So, when we walked into Appu each morning, Ramana and I weren’t armed with a video guide but just our movie instinct sharpened over years of addictive theatre movie-going, and our slowly growing film knowledge, and this is what we would use in choosing a movie to rent. Often we knew nothing about a film except the bare details that Appu had noted in their (extremely thumbed) pages and pages of typed catalogue of the director and the actors in each movie. I remember how excited we were when the end credits rolled for Gregory’s Girl, the little Scottish gem from Bill Forsyth that we first discovered at Appu.

We charged back to Appu the same afternoon to see if they had anything else by Forsyth and lo and behold to our utter delight sitting on the shelf was Local Hero. In this way, we stumbled on many offbeat movies that would shape our film experience. I happened to recently be in that part of Indiranagar and was somewhat assured to see Appu was still there in the same place – even if it is just a gym now! These video libraries were the first to give many of us access to hundreds of movies that had never shown in our movie theatres, and this included cult and genre films, foreign language, classics, and small, independent cinema.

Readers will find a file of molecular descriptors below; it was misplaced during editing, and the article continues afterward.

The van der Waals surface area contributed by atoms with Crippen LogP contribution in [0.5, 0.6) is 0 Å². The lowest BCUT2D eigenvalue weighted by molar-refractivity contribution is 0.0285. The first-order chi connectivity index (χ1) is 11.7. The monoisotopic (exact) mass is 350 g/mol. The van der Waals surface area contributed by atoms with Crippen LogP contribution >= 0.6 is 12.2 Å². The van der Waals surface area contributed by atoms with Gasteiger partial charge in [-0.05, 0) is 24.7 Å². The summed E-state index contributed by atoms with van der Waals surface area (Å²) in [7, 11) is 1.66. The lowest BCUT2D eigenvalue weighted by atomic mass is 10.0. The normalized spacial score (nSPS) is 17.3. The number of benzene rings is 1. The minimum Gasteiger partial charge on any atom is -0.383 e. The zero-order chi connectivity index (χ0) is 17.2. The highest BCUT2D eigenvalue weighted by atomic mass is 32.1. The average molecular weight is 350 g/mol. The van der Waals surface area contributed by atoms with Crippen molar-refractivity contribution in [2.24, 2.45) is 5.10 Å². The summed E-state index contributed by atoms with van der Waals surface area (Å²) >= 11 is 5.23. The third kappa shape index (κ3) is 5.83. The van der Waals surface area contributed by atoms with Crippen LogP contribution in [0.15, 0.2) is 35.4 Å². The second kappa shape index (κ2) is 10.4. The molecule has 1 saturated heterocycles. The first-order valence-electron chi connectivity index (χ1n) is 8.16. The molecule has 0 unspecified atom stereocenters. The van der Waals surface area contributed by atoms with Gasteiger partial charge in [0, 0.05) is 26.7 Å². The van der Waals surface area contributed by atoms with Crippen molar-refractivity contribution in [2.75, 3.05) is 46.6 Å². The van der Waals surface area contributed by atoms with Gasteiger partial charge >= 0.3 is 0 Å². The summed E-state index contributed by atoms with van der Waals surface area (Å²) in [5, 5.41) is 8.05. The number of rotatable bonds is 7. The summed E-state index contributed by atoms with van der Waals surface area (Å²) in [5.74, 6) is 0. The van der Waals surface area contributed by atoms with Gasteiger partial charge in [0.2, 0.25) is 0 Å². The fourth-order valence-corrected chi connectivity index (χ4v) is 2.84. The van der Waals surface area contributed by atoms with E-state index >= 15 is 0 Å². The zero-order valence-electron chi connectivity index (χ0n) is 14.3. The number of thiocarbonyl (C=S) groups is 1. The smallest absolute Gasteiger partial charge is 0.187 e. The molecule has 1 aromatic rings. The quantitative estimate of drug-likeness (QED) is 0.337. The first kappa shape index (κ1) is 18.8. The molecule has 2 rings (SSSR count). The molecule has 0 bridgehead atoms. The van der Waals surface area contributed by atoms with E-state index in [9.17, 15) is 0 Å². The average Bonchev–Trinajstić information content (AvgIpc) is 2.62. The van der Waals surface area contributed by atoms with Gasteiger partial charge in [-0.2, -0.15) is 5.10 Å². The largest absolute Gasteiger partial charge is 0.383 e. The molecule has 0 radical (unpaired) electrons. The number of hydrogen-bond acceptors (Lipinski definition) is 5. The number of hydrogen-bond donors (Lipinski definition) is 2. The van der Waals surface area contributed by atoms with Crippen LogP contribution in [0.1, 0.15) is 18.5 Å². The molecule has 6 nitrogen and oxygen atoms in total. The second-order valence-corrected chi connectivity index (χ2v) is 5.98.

It filled the large gaps in our film education. Before video libraries came, we were more or less at the mercy of the highly bureaucratic, yearly film festivals (access restricted to passes that you had to beg, borrow or connive to get at) and film club screenings (scratched prints, run-down venues and frequent power cuts or projector breakdowns) to catch up with international or independent cinema that often made for frustrating, uncomfortable viewing.